The music for the original Tomb Raider had a checkered history. As I wrote in my review of it back in the day, the first name attached to the project was John Powell; then, game composer Nathan McCree was announced as being the film’s composer. To the utter dismay of score fans, it was then announced that dance DJ Norman Cook (aka Fat Boy Slim) would co-ordinate the soundtrack. Then, in an amazing about-face, Cook was bumped off and Michael Kamen came in. Sigh of relief. But then, with just weeks to go before the film’s high profile premiere, Kamen downed tools and bolted the project, leaving poor old Graeme Revell with less than 10 days to write and record a 50-minute score for a full orchestra augmented by electronics. Needless to say, the resulting score was serviceable at best, and did not rate highly with critics at the time. The composer for the reboot is Dutch musician Tom Holkenborg (although for some reason he’s using his Junkie XL moniker for this project) and, unlike his predecessors, his assignment was smooth sailing – he was the only composer considered for the job, and he had a generous schedule in which to craft the film’s musical identity. This is why it pains me to say that Revell’s last-minute seat-of-his-pants salvage job shows considerably more style, thoughtfulness, creativity, and musicianship than Holkenborg’s efforts here.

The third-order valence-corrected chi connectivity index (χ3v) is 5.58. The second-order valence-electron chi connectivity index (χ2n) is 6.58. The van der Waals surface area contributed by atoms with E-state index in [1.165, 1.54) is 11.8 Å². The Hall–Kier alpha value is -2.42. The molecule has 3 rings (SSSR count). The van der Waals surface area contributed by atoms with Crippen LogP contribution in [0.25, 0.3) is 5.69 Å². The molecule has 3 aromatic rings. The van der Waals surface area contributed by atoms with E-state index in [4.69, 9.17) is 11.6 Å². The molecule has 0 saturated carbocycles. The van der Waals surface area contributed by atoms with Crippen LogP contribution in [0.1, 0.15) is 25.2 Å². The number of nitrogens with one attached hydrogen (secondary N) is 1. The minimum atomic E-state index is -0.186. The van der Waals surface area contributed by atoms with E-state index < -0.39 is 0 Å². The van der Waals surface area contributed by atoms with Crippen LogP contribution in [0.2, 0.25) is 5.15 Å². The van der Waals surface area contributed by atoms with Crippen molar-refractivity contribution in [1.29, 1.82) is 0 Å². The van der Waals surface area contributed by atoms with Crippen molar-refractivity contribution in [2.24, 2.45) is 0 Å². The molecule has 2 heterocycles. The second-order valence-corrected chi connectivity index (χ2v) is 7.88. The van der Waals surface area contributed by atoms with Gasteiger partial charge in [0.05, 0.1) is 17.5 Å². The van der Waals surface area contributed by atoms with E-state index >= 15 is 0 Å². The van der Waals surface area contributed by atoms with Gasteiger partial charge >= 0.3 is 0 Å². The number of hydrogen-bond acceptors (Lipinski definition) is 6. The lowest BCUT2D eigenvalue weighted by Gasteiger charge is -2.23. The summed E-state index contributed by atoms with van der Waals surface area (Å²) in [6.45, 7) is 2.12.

At this point, I feel like I’m simply going to have to accept that virtually nothing Tom Holkenborg writes is ever going to appeal to my musical sensibility. He showed the briefest glimmers of something in Black Mass back in 2015, and wrote some interesting and beefy material for The Dark Tower last year, after he finally discovered the existence of his brass section. Unfortunately, these are the only two scores of his I can really claim to ‘like’ in any capacity: everything else he has written is either a) slow, droning string figures for serious films (Brimstone etc.), or b) relentless, massively overpowering action music that is over-reliant on synth loops and ear-splitting percussion (Mad Max etc.) He doesn’t seem to have much range beyond these two composing styles, applying either one or the other to every assignment he receives. Tomb Raider, as one can imagine, is solidly part of Option B.